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Chaves: American Religion, Contemporary Trends

I wanted to point out a fascinating discussion with Mark Chaves, Duke University professor of sociology of religion at (wait for it) Issues Etc. [link]. He’s discussing his recent book, with findings summarized at Duke Today here [link]. Here are some interesting quotes:

Americans attend church less often than they say they do. About 25 percent of Americans attend religious services, which is lower than the 35 to 40 percent who claim to do so.

I have no idea how a survey can discern this. Just saying. Regardless, 25% seems high to me. There must be very religious towns somewhere picking up the slack.

Chaves challenges the popular belief that religion has enjoyed a surge in popularity in the United States. In fact, traditional religious belief and practice are either stable or in decline, he says.

The public misperception is fed in part by the rise of very visible mega-churches, which suggest that more people are actively religious than is actually true, he adds.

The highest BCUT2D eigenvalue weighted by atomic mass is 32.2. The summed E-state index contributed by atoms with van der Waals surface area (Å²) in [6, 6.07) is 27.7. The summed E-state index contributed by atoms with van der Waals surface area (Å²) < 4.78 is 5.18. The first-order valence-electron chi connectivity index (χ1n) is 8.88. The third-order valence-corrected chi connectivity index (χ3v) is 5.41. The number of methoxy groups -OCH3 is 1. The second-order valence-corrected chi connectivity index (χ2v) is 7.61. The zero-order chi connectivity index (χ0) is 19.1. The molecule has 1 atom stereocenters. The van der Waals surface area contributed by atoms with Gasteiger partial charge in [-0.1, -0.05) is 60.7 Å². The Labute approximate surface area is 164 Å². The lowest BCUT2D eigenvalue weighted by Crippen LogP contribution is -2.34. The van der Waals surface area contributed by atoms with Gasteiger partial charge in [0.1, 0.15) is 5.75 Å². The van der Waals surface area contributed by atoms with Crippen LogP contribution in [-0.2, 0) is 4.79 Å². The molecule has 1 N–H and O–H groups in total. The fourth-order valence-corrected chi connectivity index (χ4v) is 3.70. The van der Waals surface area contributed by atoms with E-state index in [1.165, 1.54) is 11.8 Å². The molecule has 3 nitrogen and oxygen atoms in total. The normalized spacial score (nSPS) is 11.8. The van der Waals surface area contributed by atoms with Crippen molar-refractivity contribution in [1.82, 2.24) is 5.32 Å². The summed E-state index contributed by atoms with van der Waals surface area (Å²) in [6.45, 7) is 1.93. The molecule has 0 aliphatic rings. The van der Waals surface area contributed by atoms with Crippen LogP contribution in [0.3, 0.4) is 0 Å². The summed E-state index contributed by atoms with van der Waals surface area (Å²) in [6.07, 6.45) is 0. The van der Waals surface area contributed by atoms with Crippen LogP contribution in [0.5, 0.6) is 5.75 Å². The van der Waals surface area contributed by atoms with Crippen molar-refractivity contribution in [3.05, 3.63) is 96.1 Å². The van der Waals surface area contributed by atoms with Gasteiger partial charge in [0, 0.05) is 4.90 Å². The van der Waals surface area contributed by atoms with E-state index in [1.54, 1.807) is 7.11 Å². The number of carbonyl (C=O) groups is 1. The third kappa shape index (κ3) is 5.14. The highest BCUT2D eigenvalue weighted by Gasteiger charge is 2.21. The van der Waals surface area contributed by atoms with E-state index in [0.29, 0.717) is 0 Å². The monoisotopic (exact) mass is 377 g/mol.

“A 2,000-person church is far more visible than 10 200-person churches,” Chaves says.

I am tempted to say here that because Chaves is a sociologist he picks this measure; I might also suggest that megachurches benefit from an economy of scale, and are more visible because they are in some sense richer and more powerful than their smaller counterparts on a per person basis. I’d love to see an economist answer the same questions; good data would be hard to get since e.g. churches aren’t required to disclose financials via the IRS Form 990.

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